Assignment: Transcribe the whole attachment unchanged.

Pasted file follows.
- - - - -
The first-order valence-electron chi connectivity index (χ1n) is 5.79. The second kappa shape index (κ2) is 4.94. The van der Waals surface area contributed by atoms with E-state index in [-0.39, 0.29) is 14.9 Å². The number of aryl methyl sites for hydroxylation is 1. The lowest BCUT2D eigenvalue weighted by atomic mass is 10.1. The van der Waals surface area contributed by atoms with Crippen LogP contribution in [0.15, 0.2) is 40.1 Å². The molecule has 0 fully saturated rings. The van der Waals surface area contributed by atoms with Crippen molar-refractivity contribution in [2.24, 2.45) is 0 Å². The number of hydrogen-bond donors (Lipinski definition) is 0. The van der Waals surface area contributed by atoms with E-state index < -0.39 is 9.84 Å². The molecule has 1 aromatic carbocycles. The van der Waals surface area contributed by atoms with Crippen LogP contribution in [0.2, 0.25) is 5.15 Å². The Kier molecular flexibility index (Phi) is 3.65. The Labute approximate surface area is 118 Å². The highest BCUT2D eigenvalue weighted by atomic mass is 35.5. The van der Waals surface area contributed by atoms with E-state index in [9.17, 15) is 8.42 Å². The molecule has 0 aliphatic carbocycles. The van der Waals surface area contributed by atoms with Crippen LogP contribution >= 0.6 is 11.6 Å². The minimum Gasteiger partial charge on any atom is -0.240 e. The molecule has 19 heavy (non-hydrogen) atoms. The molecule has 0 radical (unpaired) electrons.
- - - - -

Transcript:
The first-order valence-electron chi connectivity index (χ1n) is 5.79. The second kappa shape index (κ2) is 4.94. The van der Waals surface area contributed by atoms with E-state index in [-0.39, 0.29) is 14.9 Å². The number of aryl methyl sites for hydroxylation is 1. The lowest BCUT2D eigenvalue weighted by atomic mass is 10.1. The van der Waals surface area contributed by atoms with Crippen LogP contribution in [0.15, 0.2) is 40.1 Å². The molecule has 0 fully saturated rings. The van der Waals surface area contributed by atoms with Crippen molar-refractivity contribution in [2.24, 2.45) is 0 Å². The number of hydrogen-bond donors (Lipinski definition) is 0. The van der Waals surface area contributed by atoms with E-state index < -0.39 is 9.84 Å². The molecule has 1 aromatic carbocycles. The van der Waals surface area contributed by atoms with Crippen LogP contribution in [0.2, 0.25) is 5.15 Å². The Kier molecular flexibility index (Phi) is 3.65. The Labute approximate surface area is 118 Å². The highest BCUT2D eigenvalue weighted by atomic mass is 35.5. The van der Waals surface area contributed by atoms with E-state index in [9.17, 15) is 8.42 Å². The molecule has 0 aliphatic carbocycles. The van der Waals surface area contributed by atoms with Crippen LogP contribution >= 0.6 is 11.6 Å². The minimum Gasteiger partial charge on any atom is -0.240 e. The molecule has 19 heavy (non-hydrogen) atoms. The molecule has 0 radical (unpaired) electrons.